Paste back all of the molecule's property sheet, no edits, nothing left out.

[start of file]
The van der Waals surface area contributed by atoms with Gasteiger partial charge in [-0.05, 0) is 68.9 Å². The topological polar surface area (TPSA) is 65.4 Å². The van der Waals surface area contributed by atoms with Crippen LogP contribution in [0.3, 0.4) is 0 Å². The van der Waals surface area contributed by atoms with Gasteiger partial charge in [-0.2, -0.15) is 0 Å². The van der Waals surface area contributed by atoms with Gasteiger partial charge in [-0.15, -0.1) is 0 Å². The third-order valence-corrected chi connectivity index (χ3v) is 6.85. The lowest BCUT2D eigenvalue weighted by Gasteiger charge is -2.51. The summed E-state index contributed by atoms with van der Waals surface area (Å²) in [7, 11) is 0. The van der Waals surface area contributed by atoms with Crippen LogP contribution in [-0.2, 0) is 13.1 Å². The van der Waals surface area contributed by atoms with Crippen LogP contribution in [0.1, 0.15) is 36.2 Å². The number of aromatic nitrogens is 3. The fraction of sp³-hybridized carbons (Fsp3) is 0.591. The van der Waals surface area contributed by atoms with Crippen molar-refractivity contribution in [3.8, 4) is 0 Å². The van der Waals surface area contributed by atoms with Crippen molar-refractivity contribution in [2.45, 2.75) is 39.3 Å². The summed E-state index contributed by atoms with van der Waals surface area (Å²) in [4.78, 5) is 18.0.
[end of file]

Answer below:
The van der Waals surface area contributed by atoms with Gasteiger partial charge in [-0.05, 0) is 68.9 Å². The topological polar surface area (TPSA) is 65.4 Å². The van der Waals surface area contributed by atoms with Crippen LogP contribution in [0.3, 0.4) is 0 Å². The van der Waals surface area contributed by atoms with Gasteiger partial charge in [-0.2, -0.15) is 0 Å². The van der Waals surface area contributed by atoms with Gasteiger partial charge in [-0.15, -0.1) is 0 Å². The third-order valence-corrected chi connectivity index (χ3v) is 6.85. The lowest BCUT2D eigenvalue weighted by Gasteiger charge is -2.51. The summed E-state index contributed by atoms with van der Waals surface area (Å²) in [7, 11) is 0. The van der Waals surface area contributed by atoms with Crippen LogP contribution in [-0.2, 0) is 13.1 Å². The van der Waals surface area contributed by atoms with Crippen LogP contribution in [0.1, 0.15) is 36.2 Å². The number of aromatic nitrogens is 3. The fraction of sp³-hybridized carbons (Fsp3) is 0.591. The van der Waals surface area contributed by atoms with Crippen molar-refractivity contribution in [3.8, 4) is 0 Å². The van der Waals surface area contributed by atoms with Crippen molar-refractivity contribution in [2.45, 2.75) is 39.3 Å². The summed E-state index contributed by atoms with van der Waals surface area (Å²) in [4.78, 5) is 18.0.